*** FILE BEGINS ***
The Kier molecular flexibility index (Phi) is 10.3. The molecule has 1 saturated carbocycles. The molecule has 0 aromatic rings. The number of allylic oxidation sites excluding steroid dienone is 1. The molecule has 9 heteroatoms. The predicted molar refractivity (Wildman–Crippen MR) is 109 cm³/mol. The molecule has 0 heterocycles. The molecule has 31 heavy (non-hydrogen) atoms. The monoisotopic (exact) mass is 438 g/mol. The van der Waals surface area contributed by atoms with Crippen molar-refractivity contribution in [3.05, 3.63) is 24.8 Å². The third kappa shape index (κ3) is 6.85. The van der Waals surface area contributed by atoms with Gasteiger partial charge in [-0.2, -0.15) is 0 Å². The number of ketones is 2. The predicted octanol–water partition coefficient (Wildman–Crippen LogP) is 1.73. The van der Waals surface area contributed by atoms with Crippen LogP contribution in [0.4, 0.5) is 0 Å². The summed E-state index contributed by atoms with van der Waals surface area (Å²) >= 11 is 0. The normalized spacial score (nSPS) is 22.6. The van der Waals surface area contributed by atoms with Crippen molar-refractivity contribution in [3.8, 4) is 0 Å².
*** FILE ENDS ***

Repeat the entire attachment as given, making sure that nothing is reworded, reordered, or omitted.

The Kier molecular flexibility index (Phi) is 10.3. The molecule has 1 saturated carbocycles. The molecule has 0 aromatic rings. The number of allylic oxidation sites excluding steroid dienone is 1. The molecule has 9 heteroatoms. The predicted molar refractivity (Wildman–Crippen MR) is 109 cm³/mol. The molecule has 0 heterocycles. The molecule has 31 heavy (non-hydrogen) atoms. The monoisotopic (exact) mass is 438 g/mol. The van der Waals surface area contributed by atoms with Crippen molar-refractivity contribution in [3.05, 3.63) is 24.8 Å². The third kappa shape index (κ3) is 6.85. The van der Waals surface area contributed by atoms with Gasteiger partial charge in [-0.2, -0.15) is 0 Å². The number of ketones is 2. The predicted octanol–water partition coefficient (Wildman–Crippen LogP) is 1.73. The van der Waals surface area contributed by atoms with Crippen LogP contribution in [0.4, 0.5) is 0 Å². The summed E-state index contributed by atoms with van der Waals surface area (Å²) >= 11 is 0. The normalized spacial score (nSPS) is 22.6. The van der Waals surface area contributed by atoms with Crippen molar-refractivity contribution in [3.8, 4) is 0 Å².